As protests and gunfire erupted last week across Reynosa, Hidalgo County authorities stood prepared at the international bridges, ready for any possibility.
With mobile command units connected to statewide intelligence centers and dozens of officers armed to confront potential threats, law enforcement officials responded to Tuesday's violence like they never have before.
The incident prompted state officials to enact for the first time a border-wide emergency plan developed to address threats from Mexico's ongoing war against its entrenched drug cartels.
Dubbed the "Operation Border Star Contingency Plan," Gov. Rick Perry's office drafted the policy with local, state and federal law enforcement agencies last year to prepare for the possibility of violence spilling over into the United States.
"The most significant threat Texas faces is spillover violence from Mexico's drug cartels," Perry's homeland security director, Steve McCraw, told state senators at a hearing Wednesday. "You can never be too prepared."
Last year, more than 5,700 Mexican citizens died as a result of drug-related violence, according to estimates by the country's attorney general's office. Some 260 more have been killed in cities such as Ciudad Juarez just in the first two months of this year.
And as Mexican President Felipe Calderon continues his administration's three-year crackdown on the nation's crime syndicates, those numbers are only expected to rise.
Texas has yet to see widespread outbreaks of open drug violence on this side of the border, but its status as a primary smuggling corridor makes it vulnerable to potential attacks, state officials said.
"These groups don't care about boundaries," McCraw said. "They don't care about how we organize ourselves."
The protests Tuesday at border crossings in cities such as Reynosa, Nuevo Laredo and Ciudad Juarez drew thousands of demonstrators but remained relatively calm. A separate Mexican army raid on a suspected Gulf Cartel safe house led to a shootout that killed at least six later that day.
The violence remained confined to the Mexican side of the border, but the incident provided a good test run for the lowest levels of the Border Star contingency plan, said Katherine Cesinger, a spokeswoman for the governor.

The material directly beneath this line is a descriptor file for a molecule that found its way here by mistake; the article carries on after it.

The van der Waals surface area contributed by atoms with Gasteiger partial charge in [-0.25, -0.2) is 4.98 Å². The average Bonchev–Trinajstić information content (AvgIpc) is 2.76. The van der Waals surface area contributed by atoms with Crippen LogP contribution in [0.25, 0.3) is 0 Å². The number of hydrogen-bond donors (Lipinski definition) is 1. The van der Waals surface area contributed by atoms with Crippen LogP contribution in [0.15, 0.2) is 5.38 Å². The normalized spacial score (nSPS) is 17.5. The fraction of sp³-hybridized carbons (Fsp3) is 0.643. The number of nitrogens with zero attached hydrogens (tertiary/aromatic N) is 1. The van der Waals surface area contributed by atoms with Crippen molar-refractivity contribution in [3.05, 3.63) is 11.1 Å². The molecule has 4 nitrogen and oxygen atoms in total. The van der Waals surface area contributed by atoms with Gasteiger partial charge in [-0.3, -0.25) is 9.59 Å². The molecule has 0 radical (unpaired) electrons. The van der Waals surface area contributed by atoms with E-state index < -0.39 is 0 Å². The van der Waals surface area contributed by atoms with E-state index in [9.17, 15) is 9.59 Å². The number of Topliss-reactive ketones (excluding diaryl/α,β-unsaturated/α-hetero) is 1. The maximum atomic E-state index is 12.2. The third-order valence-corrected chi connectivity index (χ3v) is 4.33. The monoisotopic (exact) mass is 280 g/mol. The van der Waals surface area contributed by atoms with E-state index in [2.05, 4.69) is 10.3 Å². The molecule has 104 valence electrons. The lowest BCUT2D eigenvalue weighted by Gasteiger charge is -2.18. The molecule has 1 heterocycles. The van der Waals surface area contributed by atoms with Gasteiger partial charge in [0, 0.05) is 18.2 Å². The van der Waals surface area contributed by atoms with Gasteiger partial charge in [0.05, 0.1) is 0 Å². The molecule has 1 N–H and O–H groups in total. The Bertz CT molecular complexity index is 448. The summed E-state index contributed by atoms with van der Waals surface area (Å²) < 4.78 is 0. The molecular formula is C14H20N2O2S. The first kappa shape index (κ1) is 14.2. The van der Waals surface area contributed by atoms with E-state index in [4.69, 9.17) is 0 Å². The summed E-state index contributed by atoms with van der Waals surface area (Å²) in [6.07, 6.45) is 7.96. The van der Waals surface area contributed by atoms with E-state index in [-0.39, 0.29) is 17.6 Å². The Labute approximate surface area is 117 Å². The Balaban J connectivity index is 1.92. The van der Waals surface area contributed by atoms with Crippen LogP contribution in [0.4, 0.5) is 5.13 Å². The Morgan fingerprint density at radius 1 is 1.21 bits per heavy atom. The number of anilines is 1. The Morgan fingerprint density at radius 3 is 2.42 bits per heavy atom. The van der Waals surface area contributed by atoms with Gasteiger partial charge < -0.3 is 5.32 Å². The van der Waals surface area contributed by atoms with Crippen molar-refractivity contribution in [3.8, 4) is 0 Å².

"We're doing what we can to fill in the gaps from a state level," she said.
Throughout the day, a central operations center in Austin sent constant intelligence updates to state, local and federal law enforcement agencies up and down the border. They kept in constant contact over a designated radio band as the situation developed.
That state of heightened alert makes up the lowest level of response outlined in the security plan. While individual response policies have been developed for five border regions across the state and Texas' coastal bend, officials remained tight-lipped regarding many of the specifics, citing security concerns.
But local law enforcement officials who helped develop the plans say they address several potential scenarios ranging from violence close to the Texas border to sustained attacks on U.S. citizens and law enforcement in Texas.
At each increasing threat level, different local, state and federal authorities will be called in to establish order, they said. In the direst situations, the governor could dispatch the Texas Army National Guard to help maintain the peace.
"There's no doubt that there's been a slight extension - not a spillover - of (drug) violence into Hidalgo County so far," Sheriff Lupe Treviño said. "But we have to be prepared for more serious situations."
THREAT OF COLLAPSE?
So far, the plan addresses law enforcement concerns only, state officials said. It does not provide for other possibilities such as effects on the local economy or increased levels of refugees and asylum seekers.
But those are all scenarios that should be considered, said Cameron County Judge Carlos Cascos, who also helms the governor's Border Security Council.
"You are already seeing the beginning stages of that now," he said. "Some of the wealthy and upper-middle-class Mexicans are buying second or third homes here because they are concerned about the state of their country."
The U.S. Department of Defense went even further late last year when it issued a report that listed Pakistan and Mexico as countries whose governments face a threat of rapid collapse.
Based in part on the report's recommendation, the then U.S. Homeland Security secretary, Michael Chertoff, ordered his agency to begin preparing its own border spillover contingency plan. But like its state equivalent, the details have been kept under wraps.
While state and local officials have called a full-scale government collapse unlikely, Cascos predicts the security situation along Texas' southern frontier will only continue to deteriorate.
"Until Mexico gets a handle on the activities going on over there," he said, "these problems are going to continue making their way to this side."
Jeremy Roebuck covers courts and general assignments for The Monitor. You can reach him at (956) 683-4437.